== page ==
You might recall that in 2009, Bolivia placed a ban on all animal circuses, thanks to the work of Animal Defenders International (ADI) — whose undercover investigation prompted this extraordinary move (which is an obvious one to us activists). Predictably, however, a lot of circuses ignored the new law, continuing to include animal exploitation in their shows. ADI continued their fight, but this time, brilliantly, cameras followed them. As they inserted themselves into the world of animal circuses once again — this time to rescue the animals, bring them to sanctuary, and work to criminalize those who disregarded the law — a film crew followed close behind. The result? One of the most dramatic, heart-wrenching documentaries — animal-related or not — I have heard about. It is called Lion Ark. According to Latino Daily News, “Lion Ark, which was completed on June 1, 2013, chronicles the team as they track down every circus in defiance of the law to rescue the big cats. In the end, 25 lions were airlifted nearly 5,000 miles away.”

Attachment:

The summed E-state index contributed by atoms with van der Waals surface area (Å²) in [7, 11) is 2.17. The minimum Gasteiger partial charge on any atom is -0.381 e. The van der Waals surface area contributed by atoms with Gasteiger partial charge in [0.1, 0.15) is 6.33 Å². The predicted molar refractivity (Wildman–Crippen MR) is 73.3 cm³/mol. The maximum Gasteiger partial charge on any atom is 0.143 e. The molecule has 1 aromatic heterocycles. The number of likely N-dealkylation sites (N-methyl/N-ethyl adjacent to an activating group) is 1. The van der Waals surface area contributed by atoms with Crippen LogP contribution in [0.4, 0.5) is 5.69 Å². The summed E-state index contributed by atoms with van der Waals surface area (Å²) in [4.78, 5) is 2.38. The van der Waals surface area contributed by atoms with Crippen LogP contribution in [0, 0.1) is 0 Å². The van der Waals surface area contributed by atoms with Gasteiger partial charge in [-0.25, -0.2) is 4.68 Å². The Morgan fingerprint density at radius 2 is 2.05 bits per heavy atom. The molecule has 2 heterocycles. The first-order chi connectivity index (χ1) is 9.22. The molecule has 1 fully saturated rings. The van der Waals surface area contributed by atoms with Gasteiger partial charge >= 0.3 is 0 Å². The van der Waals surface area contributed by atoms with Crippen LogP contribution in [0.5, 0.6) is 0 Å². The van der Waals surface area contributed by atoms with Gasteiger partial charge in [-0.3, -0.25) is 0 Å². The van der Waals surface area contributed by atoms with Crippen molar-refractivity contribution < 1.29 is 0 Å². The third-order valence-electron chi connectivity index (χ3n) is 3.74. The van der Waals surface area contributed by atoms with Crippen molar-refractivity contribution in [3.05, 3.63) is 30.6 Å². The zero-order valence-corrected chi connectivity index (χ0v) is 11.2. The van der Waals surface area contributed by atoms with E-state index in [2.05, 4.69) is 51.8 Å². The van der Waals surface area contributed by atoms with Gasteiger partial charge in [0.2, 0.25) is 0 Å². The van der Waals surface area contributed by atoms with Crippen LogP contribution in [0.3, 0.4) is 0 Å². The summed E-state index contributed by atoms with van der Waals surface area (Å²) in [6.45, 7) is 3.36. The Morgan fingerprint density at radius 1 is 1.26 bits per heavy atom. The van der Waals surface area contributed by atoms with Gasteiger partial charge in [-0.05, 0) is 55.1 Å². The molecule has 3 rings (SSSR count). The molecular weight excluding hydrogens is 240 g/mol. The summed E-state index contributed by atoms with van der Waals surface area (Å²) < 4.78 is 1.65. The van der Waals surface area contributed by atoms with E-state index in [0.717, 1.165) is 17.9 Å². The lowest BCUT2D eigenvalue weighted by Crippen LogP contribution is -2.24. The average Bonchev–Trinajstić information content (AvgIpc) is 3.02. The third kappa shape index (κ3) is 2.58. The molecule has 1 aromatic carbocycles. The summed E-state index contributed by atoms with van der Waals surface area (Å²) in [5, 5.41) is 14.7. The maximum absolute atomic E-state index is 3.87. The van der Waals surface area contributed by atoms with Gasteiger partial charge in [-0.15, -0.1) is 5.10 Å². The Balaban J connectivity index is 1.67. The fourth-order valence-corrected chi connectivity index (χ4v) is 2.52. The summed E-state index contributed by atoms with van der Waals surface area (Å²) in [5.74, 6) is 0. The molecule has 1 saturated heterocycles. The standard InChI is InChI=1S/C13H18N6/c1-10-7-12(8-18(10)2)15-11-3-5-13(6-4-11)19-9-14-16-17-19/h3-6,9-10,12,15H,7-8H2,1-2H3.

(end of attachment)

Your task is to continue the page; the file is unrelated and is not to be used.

Needless to say, the power of video to change the world for animals is screamingly obvious here. What could have been simply a local story, a behind-the-scenes effort to enforce Bolivian law, is about to become a worldwide example of what successes animal activists can have when they refuse to be complacent, or silent. Lion Ark will also undoubtedly be a social commentary on how people actually feel about animal cruelty, when they learn the truth, and how their behavior follows suit. Finally, for those who are still in the dark about the inherent cruelty to animals in animal circuses, this film will surely turn the light on. In addition to wanting to see this film — and wanting to scream about it from the rooftops — I am also reminded to film animal abuse whenever I possibly can, and to get that footage out there, far and wide, however humanly possible.